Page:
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Stony Brook University

LGBTQ+ Health

A guide to resources on LGBTQ+ health for Stony Brook's health care professionals and students

Why the Focus on LGBTQ+ Health?

Despite the fact that LGBTQ+ persons are found in every subgroup of our society, there are health disparities that negatively affect those who identify as gay, lesbian, bisexual, transgender, or queer. A few of these disparities are:

  • LGBTQ persons are more likely to attempt suicide, or suffer from depression or anxiety (King et al. 2008)
  • LGBT persons are more likely to abuse alcohol and drugs (Green and Feinstein, 2012)
  • Lesbian and bisexual women are more likely to be overweight or obese, leading to other conditions (Boehmer, Bowen, and Bauer 2007)
  • Men who have sex with men (MSM) account for more than half of the people living with HIV in the US, and syphilis and hepatitis C are increasing among MSM (Abara, Hess, Neblett Fanfair, Bernstein, & Paz-Bailey, 2016; Centers for Disease Control and Prevention 2017; Chan, Sun, Wong, Lee, & Hung, 2016)

Awareness of LGBTQ+ health disparities can help--through information that providers should know about their patients, and that patients should know and discuss with their providers.


Abara, W. E., Hess, K. L., Neblett Fanfair, R., Bernstein, K. T., & Paz-Bailey, G. (2016). Syphilis trends among men who have sex with men in the United States and Western Europe: a systematic review of trend studies published between 2004 and 2015. PLoS One, 11(7), e0159309.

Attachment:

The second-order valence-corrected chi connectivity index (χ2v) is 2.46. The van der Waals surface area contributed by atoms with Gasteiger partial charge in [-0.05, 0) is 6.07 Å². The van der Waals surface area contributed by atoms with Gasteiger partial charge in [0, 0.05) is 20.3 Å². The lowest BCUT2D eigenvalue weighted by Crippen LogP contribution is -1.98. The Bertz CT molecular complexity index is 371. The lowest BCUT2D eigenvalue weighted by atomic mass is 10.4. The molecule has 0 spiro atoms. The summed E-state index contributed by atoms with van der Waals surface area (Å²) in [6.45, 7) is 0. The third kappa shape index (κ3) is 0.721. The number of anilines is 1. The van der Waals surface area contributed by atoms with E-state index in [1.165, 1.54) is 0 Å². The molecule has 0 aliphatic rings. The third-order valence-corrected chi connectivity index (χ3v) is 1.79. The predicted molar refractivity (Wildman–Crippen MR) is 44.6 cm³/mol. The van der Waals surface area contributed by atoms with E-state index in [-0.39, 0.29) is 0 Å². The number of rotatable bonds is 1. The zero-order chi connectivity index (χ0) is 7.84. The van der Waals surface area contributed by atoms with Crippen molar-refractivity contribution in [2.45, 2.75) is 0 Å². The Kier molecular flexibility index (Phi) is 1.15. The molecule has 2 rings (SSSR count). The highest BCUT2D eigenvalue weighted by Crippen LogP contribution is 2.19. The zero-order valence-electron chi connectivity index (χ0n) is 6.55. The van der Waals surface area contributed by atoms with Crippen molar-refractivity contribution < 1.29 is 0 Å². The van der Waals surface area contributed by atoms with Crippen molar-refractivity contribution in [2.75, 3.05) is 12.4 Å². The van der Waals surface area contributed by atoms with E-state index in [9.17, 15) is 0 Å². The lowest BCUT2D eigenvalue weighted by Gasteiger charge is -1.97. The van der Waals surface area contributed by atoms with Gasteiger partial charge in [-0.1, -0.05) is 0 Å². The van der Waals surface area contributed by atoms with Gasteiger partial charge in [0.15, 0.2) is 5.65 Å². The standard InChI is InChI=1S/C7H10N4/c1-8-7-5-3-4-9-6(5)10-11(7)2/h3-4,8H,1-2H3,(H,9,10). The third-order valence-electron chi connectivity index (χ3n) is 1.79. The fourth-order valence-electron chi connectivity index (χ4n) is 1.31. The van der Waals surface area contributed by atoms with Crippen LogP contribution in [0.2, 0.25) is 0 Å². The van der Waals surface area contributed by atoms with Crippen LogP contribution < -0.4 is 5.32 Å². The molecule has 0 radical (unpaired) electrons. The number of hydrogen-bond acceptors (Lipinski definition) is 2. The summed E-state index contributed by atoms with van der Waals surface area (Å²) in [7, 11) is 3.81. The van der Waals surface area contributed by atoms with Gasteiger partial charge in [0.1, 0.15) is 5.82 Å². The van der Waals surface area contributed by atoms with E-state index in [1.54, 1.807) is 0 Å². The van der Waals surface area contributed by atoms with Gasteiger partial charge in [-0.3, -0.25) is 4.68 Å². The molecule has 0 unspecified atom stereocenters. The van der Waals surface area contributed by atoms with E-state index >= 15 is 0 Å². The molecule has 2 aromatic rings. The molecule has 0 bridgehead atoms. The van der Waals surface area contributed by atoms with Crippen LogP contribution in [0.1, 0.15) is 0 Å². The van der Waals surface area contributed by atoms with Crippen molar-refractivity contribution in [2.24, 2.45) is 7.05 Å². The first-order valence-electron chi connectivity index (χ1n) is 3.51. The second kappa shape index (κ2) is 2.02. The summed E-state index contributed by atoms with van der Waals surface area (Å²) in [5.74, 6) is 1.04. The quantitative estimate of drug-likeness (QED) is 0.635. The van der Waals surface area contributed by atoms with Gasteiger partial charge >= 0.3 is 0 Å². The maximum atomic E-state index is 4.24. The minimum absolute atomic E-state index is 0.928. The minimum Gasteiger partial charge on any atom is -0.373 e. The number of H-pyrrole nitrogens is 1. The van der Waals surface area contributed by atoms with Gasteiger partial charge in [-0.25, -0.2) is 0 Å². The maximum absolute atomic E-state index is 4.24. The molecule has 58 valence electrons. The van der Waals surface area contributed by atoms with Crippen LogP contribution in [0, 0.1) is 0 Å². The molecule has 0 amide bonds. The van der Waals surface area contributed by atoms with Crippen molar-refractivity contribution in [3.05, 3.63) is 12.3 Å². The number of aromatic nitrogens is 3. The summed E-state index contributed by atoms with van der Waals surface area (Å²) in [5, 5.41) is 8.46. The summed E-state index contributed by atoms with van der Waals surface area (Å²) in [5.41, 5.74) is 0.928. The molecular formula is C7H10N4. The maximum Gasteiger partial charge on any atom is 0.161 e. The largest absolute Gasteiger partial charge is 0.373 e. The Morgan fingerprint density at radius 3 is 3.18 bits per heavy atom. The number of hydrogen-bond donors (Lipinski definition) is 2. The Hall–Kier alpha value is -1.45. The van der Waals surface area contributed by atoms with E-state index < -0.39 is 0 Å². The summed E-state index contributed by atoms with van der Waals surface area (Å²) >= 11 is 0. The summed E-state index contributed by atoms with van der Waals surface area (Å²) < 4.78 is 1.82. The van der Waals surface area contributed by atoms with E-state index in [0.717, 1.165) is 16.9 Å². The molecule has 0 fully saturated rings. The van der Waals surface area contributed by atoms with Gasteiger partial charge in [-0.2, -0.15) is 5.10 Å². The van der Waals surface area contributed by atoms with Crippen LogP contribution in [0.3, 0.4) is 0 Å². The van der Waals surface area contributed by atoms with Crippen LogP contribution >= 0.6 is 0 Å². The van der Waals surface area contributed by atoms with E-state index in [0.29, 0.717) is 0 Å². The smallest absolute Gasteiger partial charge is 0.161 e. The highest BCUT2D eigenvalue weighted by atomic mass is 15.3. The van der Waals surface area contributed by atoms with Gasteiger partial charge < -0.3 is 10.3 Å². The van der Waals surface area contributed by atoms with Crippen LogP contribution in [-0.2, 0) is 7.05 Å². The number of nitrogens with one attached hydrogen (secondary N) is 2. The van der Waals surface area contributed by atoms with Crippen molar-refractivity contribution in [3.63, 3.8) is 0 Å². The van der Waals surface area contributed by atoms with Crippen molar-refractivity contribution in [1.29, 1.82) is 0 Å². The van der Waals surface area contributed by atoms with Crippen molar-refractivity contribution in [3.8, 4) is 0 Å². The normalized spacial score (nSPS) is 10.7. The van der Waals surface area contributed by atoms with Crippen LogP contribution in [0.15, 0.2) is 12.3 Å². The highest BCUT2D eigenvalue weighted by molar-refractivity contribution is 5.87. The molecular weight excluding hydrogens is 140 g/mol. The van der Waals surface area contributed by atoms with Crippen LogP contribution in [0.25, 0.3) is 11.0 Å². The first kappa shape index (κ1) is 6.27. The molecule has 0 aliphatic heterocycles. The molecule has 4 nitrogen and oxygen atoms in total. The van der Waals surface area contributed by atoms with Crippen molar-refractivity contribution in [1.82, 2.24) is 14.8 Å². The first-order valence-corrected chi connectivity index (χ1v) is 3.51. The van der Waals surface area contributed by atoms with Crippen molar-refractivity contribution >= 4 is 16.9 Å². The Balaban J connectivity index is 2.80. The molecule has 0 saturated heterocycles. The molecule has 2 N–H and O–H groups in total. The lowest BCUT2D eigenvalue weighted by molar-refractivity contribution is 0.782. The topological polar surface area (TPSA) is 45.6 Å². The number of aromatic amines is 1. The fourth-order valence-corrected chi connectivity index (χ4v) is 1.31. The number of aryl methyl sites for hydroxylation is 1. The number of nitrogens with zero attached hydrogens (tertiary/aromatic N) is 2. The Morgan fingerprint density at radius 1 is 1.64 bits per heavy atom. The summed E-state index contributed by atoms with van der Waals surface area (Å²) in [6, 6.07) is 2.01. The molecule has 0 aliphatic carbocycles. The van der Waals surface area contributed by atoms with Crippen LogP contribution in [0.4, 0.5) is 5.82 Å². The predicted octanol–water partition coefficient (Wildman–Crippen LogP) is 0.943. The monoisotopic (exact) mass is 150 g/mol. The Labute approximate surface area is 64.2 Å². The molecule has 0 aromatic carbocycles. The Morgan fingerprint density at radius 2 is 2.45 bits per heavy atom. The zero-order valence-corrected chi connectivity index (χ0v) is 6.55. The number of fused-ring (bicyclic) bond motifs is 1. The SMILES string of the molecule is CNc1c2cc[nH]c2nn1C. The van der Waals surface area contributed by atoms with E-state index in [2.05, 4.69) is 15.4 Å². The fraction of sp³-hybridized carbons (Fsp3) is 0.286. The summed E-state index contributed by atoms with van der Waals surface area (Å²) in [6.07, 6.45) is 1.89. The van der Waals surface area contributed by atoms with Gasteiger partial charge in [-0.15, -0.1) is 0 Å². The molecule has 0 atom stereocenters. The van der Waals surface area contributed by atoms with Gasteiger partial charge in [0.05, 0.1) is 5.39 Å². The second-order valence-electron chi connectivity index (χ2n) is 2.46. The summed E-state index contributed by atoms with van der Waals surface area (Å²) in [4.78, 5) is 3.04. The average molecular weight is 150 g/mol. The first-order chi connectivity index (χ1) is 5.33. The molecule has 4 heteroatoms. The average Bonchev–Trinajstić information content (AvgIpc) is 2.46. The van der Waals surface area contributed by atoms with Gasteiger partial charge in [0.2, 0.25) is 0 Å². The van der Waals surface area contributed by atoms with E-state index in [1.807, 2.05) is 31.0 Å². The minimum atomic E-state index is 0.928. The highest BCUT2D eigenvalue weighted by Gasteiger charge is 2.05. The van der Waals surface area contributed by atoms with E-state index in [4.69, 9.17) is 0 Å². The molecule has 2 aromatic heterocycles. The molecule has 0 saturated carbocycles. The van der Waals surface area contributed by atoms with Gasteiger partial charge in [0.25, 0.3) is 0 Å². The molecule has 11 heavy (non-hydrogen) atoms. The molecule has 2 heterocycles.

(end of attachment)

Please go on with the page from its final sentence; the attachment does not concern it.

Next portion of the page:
Boehmer, U., Bowen, D. J., & Bauer, G. R. (2007). Overweight and obesity in sexual-minority women: evidence from population-based data. American Journal of Public Health, 97(6), 1134–1140.

Centers for Disease Control and Presention. (2017, February). HIV among gay and bisexual men. Retrieved April 11, 2018 from

Chan, D. P. C., Sun, H.-Y., Wong, H. T. H., Lee, S.-S., & Hung, C.-C. (2016). Sexually acquired hepatitis C virus infection: a review. International Journal of Infectious Diseases: Official Publication of the International Society for Infectious Diseases, 49, 47–58.

Green, K. E., & Feinstein, B. A. (2012). Substance use in lesbian, gay, and bisexual populations: an update on empirical research and implications for treatment. Psychology of Addictive Behaviors: Journal of the Society of Psychologists in Addictive Behaviors, 26(2), 265–278.

King, M., Semlyen, J., Tai, S. S., Killaspy, H., Osborn, D., Popelyuk, D., & Nazareth, I. (2008). A systematic review of mental disorder, suicide, and deliberate self harm in lesbian, gay and bisexual people. BMC Psychiatry, 8, 70.


Gender, Gender Identity, and Sexual Orientation

For anyone who is not a member of the LGBTQ+ community--and even for many people who are--there can be confusion about the differences between sexual orientation, gender identity, and gender. The Genderbread Person and the Gender Unicorn are two simple tools of understanding the differences. Both are freely available to use and share.

Gender Unicorn:

Genderbread Person:


New LGBTQ+ Health Books in the HSL